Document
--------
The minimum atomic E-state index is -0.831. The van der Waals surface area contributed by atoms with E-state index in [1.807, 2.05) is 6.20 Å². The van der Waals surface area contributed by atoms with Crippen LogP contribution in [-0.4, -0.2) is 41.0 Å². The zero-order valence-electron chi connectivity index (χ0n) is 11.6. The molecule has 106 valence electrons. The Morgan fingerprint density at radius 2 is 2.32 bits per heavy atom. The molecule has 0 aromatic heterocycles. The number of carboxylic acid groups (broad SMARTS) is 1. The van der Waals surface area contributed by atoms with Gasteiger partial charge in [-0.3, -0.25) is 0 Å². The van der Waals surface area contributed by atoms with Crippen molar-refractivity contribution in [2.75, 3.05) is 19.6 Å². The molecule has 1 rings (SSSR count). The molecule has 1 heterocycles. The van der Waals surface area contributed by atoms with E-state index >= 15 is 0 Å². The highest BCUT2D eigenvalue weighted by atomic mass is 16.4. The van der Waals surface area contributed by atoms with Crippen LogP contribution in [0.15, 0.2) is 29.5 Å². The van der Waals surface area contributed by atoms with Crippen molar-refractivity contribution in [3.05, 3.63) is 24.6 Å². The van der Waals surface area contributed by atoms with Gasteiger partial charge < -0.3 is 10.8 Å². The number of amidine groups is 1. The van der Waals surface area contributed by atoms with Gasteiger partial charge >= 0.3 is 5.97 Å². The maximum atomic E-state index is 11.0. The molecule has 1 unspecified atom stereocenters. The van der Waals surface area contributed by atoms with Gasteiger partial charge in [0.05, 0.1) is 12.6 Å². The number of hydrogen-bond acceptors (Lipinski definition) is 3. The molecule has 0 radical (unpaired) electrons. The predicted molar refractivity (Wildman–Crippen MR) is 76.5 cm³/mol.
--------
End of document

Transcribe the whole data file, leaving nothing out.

The minimum atomic E-state index is -0.831. The van der Waals surface area contributed by atoms with E-state index in [1.807, 2.05) is 6.20 Å². The van der Waals surface area contributed by atoms with Crippen LogP contribution in [-0.4, -0.2) is 41.0 Å². The zero-order valence-electron chi connectivity index (χ0n) is 11.6. The molecule has 106 valence electrons. The Morgan fingerprint density at radius 2 is 2.32 bits per heavy atom. The molecule has 0 aromatic heterocycles. The number of carboxylic acid groups (broad SMARTS) is 1. The van der Waals surface area contributed by atoms with Gasteiger partial charge in [-0.3, -0.25) is 0 Å². The van der Waals surface area contributed by atoms with Crippen molar-refractivity contribution in [2.75, 3.05) is 19.6 Å². The molecule has 1 rings (SSSR count). The molecule has 1 heterocycles. The van der Waals surface area contributed by atoms with E-state index >= 15 is 0 Å². The highest BCUT2D eigenvalue weighted by atomic mass is 16.4. The van der Waals surface area contributed by atoms with Crippen LogP contribution in [0.15, 0.2) is 29.5 Å². The van der Waals surface area contributed by atoms with Crippen molar-refractivity contribution in [3.05, 3.63) is 24.6 Å². The van der Waals surface area contributed by atoms with Gasteiger partial charge < -0.3 is 10.8 Å². The number of amidine groups is 1. The van der Waals surface area contributed by atoms with Gasteiger partial charge >= 0.3 is 5.97 Å². The maximum atomic E-state index is 11.0. The molecule has 1 unspecified atom stereocenters. The van der Waals surface area contributed by atoms with Gasteiger partial charge in [0.05, 0.1) is 12.6 Å². The number of hydrogen-bond acceptors (Lipinski definition) is 3. The molecule has 0 radical (unpaired) electrons. The predicted molar refractivity (Wildman–Crippen MR) is 76.5 cm³/mol.